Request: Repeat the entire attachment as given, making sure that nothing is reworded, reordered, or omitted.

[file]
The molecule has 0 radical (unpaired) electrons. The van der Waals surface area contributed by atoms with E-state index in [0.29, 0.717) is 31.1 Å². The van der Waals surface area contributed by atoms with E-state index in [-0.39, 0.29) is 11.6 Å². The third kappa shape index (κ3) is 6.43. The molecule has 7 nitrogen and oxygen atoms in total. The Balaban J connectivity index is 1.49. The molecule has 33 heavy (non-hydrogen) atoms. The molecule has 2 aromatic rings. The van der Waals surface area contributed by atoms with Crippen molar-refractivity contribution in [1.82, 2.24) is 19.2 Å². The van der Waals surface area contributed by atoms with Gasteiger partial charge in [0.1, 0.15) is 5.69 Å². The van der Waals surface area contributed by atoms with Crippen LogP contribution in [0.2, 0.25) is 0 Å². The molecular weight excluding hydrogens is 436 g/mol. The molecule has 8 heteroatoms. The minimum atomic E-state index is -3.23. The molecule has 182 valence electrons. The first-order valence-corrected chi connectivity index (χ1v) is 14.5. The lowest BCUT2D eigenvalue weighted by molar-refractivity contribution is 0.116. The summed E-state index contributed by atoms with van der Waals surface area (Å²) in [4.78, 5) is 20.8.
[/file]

The molecule has 0 radical (unpaired) electrons. The van der Waals surface area contributed by atoms with E-state index in [0.29, 0.717) is 31.1 Å². The van der Waals surface area contributed by atoms with E-state index in [-0.39, 0.29) is 11.6 Å². The third kappa shape index (κ3) is 6.43. The molecule has 7 nitrogen and oxygen atoms in total. The Balaban J connectivity index is 1.49. The molecule has 33 heavy (non-hydrogen) atoms. The molecule has 2 aromatic rings. The van der Waals surface area contributed by atoms with Crippen molar-refractivity contribution in [1.82, 2.24) is 19.2 Å². The van der Waals surface area contributed by atoms with Gasteiger partial charge in [0.1, 0.15) is 5.69 Å². The van der Waals surface area contributed by atoms with Crippen LogP contribution in [0.2, 0.25) is 0 Å². The molecular weight excluding hydrogens is 436 g/mol. The molecule has 8 heteroatoms. The minimum atomic E-state index is -3.23. The molecule has 182 valence electrons. The first-order valence-corrected chi connectivity index (χ1v) is 14.5. The lowest BCUT2D eigenvalue weighted by molar-refractivity contribution is 0.116. The summed E-state index contributed by atoms with van der Waals surface area (Å²) in [4.78, 5) is 20.8.